Marcy Wheeler put up a useful post yesterday morning, based on a Reuters article describing the efforts of Standard Chartered to combat the damage done by its making illegal transfers on behalf of Iranian banks.
Marcy picked up on how the article revealed the techniques used by big banks to escape suffering meaningful consequences of their misdeeds:
Reuters lays out the steps that SCB took that normally should be enough to minimize any consequences for violating Iran sanctions. First, you hire Sullivan and Cromwell and act contrite. Then, you pay a consultant to conduct a review and claim the violations involved just $14 billion million in transactions as opposed to $250 billion shown in your bank records.
As part of a review the bank sought to give to regulators, Standard Chartered hired Promontory Financial Group, a Washington D.C. consulting firm run by Eugene Ludwig, who served as U.S. Comptroller of the Currency from 1993-98. Promontory was hired to review Standard Chartered’s transactions tied to Iran. The bank’s review ultimately settled on the figure of less than $14 million for improper transactions.
Then you bury all the embarrassing details showing willful flouting of the rules, so the proles don’t learn how craven banks really are.
I suspect, for the reasons laid out here, that OFAC will still find a way to give SCB a nice cushy settlement. But Lawsky has revealed what really goes on behind these settlements: the coziness, the misrepresentations, the complicity in hiding the true face of banking.
Now I decided to go have a look myself. Being on the vampire shift, I didn’t go looking until mid afternoon. And guess what, the story that was now at that URL was not the same story. Yes, there was a story on Standard Chartered. But the version that Marcy worked from was apparently the original, released at 00:28 AM, titled “U.S. regulators irate at NY action against StanChart.” I’ve loaded that version in a Word and put it up at ScribD, and am embedding it below. It’s 1766 words. Be sure to download it if you are interested in this topic.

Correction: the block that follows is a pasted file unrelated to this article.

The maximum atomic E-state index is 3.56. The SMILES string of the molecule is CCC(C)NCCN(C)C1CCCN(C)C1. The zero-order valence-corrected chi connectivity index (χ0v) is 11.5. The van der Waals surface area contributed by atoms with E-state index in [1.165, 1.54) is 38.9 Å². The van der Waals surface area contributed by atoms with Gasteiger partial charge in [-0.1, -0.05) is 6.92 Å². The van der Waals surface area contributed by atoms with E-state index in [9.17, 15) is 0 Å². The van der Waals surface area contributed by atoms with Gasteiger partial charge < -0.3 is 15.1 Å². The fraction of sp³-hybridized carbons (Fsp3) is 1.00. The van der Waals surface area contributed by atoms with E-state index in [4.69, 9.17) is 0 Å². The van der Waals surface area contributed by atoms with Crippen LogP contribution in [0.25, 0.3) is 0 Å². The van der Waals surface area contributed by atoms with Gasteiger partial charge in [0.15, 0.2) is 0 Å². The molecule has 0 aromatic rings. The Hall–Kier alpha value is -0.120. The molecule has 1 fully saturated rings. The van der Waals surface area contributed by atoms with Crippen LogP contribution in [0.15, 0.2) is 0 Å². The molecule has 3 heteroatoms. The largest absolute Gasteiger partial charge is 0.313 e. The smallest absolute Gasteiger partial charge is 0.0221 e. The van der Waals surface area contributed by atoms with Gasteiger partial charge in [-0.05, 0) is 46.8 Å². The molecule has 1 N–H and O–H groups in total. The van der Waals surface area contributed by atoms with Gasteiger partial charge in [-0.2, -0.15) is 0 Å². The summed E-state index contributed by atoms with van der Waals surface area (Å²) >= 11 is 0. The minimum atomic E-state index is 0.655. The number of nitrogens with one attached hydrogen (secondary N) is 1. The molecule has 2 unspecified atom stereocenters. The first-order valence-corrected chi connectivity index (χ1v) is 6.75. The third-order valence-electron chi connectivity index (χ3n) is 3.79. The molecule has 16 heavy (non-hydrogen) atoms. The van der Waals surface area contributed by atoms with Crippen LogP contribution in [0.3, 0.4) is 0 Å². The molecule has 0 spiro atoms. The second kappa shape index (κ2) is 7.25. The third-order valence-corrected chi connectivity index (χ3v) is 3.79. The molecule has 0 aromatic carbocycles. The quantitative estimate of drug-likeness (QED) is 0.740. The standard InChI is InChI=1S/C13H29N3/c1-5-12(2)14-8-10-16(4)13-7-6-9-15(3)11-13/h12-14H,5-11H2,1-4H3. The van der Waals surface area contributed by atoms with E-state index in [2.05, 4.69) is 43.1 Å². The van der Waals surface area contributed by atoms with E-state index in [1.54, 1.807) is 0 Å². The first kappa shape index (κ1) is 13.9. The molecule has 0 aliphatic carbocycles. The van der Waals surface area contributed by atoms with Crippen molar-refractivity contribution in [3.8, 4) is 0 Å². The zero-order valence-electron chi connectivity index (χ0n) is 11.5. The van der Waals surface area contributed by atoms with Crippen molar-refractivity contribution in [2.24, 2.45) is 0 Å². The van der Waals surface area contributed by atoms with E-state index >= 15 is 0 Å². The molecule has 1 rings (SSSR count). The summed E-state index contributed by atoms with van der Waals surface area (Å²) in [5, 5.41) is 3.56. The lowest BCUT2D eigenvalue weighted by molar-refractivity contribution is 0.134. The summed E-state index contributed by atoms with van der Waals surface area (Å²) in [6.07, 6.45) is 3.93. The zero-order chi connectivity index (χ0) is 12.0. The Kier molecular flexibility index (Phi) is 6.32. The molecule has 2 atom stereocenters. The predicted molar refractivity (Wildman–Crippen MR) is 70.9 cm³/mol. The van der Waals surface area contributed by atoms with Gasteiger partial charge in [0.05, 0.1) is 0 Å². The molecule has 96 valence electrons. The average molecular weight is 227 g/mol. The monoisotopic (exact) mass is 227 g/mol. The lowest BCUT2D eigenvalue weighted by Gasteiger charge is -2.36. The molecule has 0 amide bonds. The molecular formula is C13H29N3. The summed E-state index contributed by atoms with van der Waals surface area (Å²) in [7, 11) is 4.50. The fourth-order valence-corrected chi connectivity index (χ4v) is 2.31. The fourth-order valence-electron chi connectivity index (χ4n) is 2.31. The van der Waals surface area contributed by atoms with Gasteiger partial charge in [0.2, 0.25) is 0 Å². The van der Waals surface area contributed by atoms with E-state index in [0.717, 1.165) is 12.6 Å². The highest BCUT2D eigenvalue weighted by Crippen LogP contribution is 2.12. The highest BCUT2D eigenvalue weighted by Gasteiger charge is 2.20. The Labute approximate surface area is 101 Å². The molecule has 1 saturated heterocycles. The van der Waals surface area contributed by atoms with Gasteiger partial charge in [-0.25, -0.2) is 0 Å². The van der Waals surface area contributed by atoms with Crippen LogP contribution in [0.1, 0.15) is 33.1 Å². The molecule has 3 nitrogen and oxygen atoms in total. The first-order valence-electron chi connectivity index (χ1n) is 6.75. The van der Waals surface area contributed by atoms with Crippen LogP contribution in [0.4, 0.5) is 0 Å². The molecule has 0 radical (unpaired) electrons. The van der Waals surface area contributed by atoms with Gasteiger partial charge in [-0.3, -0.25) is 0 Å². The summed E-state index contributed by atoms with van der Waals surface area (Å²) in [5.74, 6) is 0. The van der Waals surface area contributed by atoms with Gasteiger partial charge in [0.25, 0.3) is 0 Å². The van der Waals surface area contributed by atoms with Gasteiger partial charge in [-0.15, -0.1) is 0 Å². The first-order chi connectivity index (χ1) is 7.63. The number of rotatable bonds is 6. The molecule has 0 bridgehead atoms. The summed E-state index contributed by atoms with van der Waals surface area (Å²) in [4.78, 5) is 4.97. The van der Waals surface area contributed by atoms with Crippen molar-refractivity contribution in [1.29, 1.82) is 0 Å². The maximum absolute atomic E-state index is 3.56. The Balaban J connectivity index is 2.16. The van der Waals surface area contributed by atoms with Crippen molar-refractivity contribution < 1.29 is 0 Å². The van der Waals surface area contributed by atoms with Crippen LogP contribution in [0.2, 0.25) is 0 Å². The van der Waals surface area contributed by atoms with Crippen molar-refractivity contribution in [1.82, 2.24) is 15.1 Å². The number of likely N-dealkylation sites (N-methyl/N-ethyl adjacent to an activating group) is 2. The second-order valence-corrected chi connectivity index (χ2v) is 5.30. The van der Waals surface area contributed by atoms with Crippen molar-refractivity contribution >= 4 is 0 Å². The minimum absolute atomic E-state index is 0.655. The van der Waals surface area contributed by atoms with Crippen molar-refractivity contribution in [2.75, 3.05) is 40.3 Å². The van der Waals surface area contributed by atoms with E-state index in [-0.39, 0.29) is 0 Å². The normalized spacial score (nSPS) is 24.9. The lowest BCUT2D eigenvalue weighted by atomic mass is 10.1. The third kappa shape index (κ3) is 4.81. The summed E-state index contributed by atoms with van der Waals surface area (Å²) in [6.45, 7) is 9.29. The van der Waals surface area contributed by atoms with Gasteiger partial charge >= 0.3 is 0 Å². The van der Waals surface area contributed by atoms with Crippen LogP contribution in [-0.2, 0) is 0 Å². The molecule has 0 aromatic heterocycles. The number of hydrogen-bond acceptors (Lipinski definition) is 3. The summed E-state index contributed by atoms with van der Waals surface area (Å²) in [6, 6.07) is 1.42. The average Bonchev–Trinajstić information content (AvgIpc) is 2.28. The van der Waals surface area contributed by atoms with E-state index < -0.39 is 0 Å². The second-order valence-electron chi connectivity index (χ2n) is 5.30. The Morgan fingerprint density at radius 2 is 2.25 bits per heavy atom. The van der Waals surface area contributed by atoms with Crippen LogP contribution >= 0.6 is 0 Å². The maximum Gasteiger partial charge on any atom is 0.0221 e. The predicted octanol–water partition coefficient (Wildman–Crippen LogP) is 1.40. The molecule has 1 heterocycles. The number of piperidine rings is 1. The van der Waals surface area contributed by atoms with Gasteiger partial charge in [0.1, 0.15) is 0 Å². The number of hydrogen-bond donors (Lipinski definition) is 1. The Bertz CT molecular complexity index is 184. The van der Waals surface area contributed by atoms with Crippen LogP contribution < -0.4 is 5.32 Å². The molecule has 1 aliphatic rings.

The version up at 4:53 had the title “Standard Chartered begins fightback on Iran allegations” and is 1025 words. For grins, I did a version compare from the original article, which I’ve also uploaded, so you can see this is a new story.
Now why is this significant? The parts that Marcy focused on, the role of Sullivan & Cromwell and Promontory, are gone. And I mean gone. This version of the story has been expunged from the Reuters website. I did these searches on the Reuters site at just after midnight on the 9th (note the results are in reverse chronological order, so the one at the top is the most recent):
If you try searching from the story on the outside, you can see Google still has it in its cache, but when you click on the link, you get later version with no mention of Promontory or Sullivan & Cromwell (or the other juicy details in the original version):
Now it isn’t unusual for stories by Bloomberg and Reuters to morph a bit over the day, as they get more info, juicier quotes, or decide to perk up the wording a bit. But actively expunging a story with important information in it is another matter. One can only hazard how this came about. The first version is pretty favorable to the New York regulators, Benjamin Lawsky. For instance, early in the piece, it says: